Rockford’s Anderson Japanese Garden
I’ve already written a few posts about how back in August, Beth of PlantPostings initiated a meet up of Midwest garden bloggers in Rockford, Illinois. Bloggers from three states spent the day visiting the Klehm Arboretum, the Nicholson Coservatory, and having a relaxing and convivial lunch in downtown Rockford.
The last visit of the day was to the Anderson Japanese Gardens.
This garden was brought forth by designer Hoichi Kurisu and others from swampy creekside land owned by a Rockford businessman.
Kurisu also designed the Heavenly Falls area of the Portland Japanese Garden in Oregon.
The waterfalls here were certainly a cool sight on a hot August day.
A Japanese Tea House stood along a small stream.
By the time we passed the waterfalls and came to another small pond we were all feeling a bit limp from the heat and the long day. This seemed a good moment to sit in the shade of a willow and contemplate the water.
This attracted the attention of some colorful koi. Judy had an English muffin in her purse from the “continental breakfast” at our motel. (I always wonder if the continent in question is Antarctica.)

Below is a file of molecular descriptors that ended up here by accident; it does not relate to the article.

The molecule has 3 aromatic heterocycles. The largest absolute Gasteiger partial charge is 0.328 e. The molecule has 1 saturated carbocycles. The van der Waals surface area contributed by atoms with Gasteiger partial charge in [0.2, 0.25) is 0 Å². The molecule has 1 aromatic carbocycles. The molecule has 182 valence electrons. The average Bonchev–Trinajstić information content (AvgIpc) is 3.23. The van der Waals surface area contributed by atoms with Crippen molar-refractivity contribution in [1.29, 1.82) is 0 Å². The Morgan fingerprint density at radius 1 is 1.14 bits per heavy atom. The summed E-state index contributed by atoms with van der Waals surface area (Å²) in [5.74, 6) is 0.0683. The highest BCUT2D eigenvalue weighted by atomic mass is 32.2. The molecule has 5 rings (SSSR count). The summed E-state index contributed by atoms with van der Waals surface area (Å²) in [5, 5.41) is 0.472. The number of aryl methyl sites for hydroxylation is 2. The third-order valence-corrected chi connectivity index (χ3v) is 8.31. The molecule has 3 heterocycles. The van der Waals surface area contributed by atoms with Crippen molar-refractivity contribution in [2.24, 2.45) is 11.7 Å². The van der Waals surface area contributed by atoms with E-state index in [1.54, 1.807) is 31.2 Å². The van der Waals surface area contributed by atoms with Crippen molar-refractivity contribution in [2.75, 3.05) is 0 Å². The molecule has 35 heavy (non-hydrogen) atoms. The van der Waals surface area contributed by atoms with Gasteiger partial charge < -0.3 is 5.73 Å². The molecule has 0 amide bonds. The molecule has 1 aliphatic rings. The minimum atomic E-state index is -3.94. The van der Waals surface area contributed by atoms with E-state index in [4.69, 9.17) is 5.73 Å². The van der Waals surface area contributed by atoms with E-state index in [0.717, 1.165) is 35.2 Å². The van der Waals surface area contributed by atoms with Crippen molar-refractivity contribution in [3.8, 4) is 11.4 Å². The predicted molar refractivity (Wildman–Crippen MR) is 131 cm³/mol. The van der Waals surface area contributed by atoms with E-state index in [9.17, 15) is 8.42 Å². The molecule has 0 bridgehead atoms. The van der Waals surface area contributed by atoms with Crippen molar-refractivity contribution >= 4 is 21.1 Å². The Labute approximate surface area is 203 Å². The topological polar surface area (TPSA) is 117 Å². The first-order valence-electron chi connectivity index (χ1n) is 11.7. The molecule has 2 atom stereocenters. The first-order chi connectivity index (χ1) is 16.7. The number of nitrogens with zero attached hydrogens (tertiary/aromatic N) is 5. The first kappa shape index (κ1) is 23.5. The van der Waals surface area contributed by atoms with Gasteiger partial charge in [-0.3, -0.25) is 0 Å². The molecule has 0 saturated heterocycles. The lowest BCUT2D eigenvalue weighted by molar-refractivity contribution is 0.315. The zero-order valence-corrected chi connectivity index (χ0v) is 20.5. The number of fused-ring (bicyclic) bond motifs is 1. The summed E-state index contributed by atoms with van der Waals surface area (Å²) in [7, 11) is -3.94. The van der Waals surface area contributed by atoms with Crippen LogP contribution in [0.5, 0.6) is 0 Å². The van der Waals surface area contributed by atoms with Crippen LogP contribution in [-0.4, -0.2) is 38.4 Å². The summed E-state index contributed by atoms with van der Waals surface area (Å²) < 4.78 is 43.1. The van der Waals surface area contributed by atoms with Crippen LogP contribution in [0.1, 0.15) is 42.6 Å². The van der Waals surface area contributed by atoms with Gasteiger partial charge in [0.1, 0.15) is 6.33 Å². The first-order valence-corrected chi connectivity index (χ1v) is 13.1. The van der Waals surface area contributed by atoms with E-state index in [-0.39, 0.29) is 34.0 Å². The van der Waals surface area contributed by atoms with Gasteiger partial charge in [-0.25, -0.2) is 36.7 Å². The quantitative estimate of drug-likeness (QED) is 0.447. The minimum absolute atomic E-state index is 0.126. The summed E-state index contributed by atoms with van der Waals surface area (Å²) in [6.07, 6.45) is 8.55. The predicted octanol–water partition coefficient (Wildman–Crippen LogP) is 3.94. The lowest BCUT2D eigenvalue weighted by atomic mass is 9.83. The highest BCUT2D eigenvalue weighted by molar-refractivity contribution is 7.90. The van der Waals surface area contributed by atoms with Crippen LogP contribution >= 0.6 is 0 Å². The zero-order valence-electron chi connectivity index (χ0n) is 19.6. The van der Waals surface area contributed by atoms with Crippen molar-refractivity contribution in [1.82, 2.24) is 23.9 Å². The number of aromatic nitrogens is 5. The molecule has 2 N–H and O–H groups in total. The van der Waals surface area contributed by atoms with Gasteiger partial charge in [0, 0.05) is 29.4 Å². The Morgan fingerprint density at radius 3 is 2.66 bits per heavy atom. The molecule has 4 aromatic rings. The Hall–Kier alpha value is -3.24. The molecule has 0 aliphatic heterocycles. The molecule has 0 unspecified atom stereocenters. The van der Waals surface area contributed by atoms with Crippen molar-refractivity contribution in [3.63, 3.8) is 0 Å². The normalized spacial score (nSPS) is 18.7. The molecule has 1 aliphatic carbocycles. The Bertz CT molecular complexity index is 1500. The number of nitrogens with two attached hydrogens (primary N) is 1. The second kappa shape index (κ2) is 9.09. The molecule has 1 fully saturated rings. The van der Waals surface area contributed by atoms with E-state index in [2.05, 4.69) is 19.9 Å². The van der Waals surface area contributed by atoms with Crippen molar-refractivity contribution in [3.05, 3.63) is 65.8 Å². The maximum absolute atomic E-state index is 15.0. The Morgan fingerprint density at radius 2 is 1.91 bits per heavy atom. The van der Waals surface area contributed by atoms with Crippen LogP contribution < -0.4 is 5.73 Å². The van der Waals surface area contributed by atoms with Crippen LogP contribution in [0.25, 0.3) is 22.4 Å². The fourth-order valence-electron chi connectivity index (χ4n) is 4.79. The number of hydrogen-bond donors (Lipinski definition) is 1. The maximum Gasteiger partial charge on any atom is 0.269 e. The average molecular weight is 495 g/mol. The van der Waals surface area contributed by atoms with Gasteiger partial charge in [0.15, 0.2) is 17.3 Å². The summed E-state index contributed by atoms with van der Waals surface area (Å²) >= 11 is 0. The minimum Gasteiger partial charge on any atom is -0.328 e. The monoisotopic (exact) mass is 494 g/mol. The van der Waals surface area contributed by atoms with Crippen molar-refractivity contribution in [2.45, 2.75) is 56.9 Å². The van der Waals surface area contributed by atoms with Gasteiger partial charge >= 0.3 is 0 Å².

It was probably breaking some rule or other, but we spent some time amusing ourselves by feeding bits of English muffin to the koi.
If you live in or around Rockford (or are travelling through), you should really check out this garden.
Hori hi just finished our Japanese garden at Meijer Gardens in Grand Rapids. I love volunteering my time in it!
Have you been to the Fernwood Garden near Niles?
Reblogged this on Caliban’s Hour.
This is a really beautiful and well-kept garden.
It was meticulously maintained, which you don’t always see these days.
I have friends who live in Rockford and I’m surprised that they never mentioned this garden. It looks very serene. I wonder how long it took to get that boat in just the right spot.
I lived in the region many years before finally getting there.
Three years in Japan gave me a tremendous appreciation for Japanese Gardens. My favorite was the Moss Garden in Kyoto.
Turkey, Japan – you’ve been a real world traveler. I guess the Navy can do that for you.
What a wonderful use of swampy land! The waterfalls look like the perfect place to visit on a hot summer day. We have a wonderful Japanese garden at the Botanical Gardens in Birmingham, and it is one of my favorite places. There is something very soothing about this type of garden. The peaceful effect is carefully crafted but seems completely natural.
Well said. I think to maintain a Japanese garden properly you probably need a lot of training.
I love rocky banks beneath the Japanese Tea House. That setting looks so cool and peaceful.
It really was a perfect spot.
This is my favourite kind of garden…the lovely green soft look is very soothing, especially in hot weather.
It’s not my favorite, but I enjoyed it.
very beautiful. The combination of stone and green and water is perfect.
I really enjoyed it.
The shade of the garden was perfect for such a hot day. I would like to see this garden during spring and fall too.
I’d be up for that.